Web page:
In Conversation with Desert Explorer Tom Sheppard

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Tom Sheppard’s 40 years of overlanding experience make him one of the world’s foremost experts on desert travel. Among the highlights, he’s tackled six solo Sahara expeditions since 2001, and he led the first coast to coast crossing of the Sahara from the Atlantic to the Red Sea, which won him an award from the Royal Geographical Society.

Road Wisdom Top 10 Travel Books

 

No one likes a well thought out reading list more than I do. They obsess me, it’s true. But they also serve to focus my efforts, reveal themes and dialogues that pass from author to author, and expose me to new writers I might not otherwise have read.

Images of London

We’ll get to North Korea soon, I promise. I’m in London at the moment and wanted to share something with you.

Spent some time searching for the tomb of one of my heroes. He’s buried in a marble replica of a Bedouin tent in a little cemetery in Mortlake…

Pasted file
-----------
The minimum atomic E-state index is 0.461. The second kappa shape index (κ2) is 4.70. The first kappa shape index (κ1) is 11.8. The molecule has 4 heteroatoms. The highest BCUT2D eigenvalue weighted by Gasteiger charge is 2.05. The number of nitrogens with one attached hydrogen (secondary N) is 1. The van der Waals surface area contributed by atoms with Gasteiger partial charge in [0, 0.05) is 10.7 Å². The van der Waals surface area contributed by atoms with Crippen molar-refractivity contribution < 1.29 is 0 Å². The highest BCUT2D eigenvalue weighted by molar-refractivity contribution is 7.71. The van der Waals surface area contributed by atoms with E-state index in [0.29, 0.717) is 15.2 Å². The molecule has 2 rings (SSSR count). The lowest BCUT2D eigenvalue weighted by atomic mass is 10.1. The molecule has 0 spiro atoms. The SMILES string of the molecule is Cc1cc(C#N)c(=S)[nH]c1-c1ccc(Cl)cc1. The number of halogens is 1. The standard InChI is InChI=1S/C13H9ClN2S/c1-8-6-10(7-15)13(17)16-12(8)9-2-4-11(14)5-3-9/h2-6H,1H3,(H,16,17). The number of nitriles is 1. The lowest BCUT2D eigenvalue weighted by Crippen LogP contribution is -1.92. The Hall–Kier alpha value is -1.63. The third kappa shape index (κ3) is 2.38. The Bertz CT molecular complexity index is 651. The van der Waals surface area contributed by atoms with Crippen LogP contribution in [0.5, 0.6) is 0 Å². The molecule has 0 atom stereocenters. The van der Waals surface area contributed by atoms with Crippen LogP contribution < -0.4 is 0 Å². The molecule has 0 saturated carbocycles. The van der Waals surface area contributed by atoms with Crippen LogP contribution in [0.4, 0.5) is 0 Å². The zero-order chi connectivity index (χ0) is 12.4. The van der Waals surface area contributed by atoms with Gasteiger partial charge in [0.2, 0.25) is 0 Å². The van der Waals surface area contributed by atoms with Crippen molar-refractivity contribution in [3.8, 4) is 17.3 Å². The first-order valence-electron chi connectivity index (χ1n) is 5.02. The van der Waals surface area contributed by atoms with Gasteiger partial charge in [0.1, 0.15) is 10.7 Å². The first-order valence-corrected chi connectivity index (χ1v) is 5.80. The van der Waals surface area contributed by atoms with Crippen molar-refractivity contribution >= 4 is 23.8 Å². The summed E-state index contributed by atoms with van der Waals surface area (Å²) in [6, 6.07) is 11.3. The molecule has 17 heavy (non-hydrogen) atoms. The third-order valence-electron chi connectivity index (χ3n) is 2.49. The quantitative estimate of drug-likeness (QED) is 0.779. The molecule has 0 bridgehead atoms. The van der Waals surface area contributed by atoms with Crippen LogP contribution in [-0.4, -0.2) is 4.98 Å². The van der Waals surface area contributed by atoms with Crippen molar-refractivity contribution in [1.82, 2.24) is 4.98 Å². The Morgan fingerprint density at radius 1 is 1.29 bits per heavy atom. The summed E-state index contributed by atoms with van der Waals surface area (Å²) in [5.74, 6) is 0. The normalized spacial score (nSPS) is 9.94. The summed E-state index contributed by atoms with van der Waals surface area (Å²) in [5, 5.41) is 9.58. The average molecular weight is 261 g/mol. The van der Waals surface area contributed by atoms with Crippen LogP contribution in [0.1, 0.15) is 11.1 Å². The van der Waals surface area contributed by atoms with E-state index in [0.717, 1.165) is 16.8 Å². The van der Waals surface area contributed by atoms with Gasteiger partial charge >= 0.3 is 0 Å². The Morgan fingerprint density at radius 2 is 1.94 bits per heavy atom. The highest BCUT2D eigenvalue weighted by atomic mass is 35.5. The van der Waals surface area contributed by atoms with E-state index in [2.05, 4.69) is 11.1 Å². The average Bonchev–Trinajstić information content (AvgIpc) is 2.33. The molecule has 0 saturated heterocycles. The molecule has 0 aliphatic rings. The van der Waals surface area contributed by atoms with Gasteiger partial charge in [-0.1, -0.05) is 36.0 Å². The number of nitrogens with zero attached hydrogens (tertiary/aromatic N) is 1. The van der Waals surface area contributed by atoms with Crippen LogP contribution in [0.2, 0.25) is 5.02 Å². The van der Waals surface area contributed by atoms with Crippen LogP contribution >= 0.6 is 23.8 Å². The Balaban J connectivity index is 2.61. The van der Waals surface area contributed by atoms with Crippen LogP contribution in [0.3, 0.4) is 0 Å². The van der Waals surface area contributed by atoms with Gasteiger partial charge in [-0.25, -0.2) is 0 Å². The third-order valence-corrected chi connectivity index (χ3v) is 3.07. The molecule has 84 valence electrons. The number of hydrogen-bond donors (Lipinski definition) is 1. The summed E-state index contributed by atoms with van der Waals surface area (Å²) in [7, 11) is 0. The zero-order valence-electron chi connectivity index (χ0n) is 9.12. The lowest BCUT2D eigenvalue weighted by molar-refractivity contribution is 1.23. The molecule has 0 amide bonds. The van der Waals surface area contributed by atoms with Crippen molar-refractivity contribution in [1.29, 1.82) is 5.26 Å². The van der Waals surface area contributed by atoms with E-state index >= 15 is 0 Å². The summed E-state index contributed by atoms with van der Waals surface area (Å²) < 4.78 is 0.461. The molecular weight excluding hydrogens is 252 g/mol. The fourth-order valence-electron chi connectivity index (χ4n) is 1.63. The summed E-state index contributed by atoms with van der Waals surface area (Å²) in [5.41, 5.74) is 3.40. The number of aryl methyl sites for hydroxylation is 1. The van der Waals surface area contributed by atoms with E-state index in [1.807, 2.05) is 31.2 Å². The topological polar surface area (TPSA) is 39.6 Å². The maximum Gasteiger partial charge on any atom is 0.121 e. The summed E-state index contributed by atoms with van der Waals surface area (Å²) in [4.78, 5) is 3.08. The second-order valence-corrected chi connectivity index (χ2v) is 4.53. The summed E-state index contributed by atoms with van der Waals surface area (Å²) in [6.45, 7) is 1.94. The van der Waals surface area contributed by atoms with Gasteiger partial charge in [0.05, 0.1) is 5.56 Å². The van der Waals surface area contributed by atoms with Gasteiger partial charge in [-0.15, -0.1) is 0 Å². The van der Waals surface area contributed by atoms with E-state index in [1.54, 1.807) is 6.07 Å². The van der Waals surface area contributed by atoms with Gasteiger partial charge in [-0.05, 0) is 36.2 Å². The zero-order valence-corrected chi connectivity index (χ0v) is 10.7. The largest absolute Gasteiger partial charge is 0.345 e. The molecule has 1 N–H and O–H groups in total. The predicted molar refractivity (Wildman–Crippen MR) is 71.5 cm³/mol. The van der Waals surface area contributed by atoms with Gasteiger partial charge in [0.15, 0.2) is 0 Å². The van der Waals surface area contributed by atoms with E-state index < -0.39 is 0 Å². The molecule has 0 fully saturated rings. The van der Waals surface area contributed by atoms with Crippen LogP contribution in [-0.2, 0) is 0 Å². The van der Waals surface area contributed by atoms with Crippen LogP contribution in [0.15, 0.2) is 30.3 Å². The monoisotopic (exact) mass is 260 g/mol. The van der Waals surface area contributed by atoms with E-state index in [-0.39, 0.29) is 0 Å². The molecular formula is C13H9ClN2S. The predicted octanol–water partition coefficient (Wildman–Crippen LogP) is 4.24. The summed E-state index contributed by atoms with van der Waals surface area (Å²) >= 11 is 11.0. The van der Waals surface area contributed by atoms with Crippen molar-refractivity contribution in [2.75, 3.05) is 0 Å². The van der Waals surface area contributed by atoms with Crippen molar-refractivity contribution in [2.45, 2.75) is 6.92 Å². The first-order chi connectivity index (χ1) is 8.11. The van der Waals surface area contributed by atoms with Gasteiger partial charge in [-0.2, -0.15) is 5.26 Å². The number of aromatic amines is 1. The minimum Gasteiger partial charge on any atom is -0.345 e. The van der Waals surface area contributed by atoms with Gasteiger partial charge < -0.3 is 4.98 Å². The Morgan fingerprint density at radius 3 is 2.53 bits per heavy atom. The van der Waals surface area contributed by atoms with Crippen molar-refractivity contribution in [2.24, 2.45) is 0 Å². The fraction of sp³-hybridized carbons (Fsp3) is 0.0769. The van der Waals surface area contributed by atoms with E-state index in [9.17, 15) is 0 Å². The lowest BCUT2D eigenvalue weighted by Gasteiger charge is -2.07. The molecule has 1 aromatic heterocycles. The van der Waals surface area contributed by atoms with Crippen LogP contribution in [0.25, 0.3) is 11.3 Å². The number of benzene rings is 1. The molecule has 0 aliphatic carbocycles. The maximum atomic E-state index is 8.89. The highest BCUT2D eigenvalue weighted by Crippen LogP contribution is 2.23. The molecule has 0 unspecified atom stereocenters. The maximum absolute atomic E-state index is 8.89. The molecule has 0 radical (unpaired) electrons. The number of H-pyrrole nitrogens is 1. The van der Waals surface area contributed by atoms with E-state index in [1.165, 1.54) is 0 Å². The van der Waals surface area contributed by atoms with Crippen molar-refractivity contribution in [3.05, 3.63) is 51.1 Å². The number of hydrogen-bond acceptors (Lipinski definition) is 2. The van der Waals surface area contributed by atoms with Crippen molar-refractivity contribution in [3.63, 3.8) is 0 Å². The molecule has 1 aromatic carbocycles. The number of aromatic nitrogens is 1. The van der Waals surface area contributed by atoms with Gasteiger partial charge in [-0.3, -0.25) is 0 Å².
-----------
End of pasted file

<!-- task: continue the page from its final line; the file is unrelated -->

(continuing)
The Air-Conditioned Nightmare

milleraircon.jpgThough Henry Miller’s book on Greece, The Colossus of Maroussi, is generally regarded as his greatest achievement, he also wrote a second travel book which should be regarded as a definite classic of the genre.

Travels in Arabia Deserta

arabiadeserta.jpgCharles Doughty’s imposing 1,400 page tome is one of those strange books many people hail as a masterpiece of travel literature but which few of those people have read. Famous among scholars of Arab history and culture, it’s more often been described as “an achievement” than a gripping read. But thanks to this well chosen selection from Dover Publications, the casual reader can now enjoy some of the author’s best passages without bogging down in rambling Victorian-age digressions.

Riding Theroux’s Ghost Train

If you want to write meaningful travel literature, you’ve got to immerse yourself in everything that’s been published in the genre. In addition to reading broadly, I’ve made it a habit to read deeply of specific writers whose work truly resonates with me. I first read everything they’ve ever published. Next, I read their collected letters and journals. After that comes biographies, and finally, critical writings about the author’s work.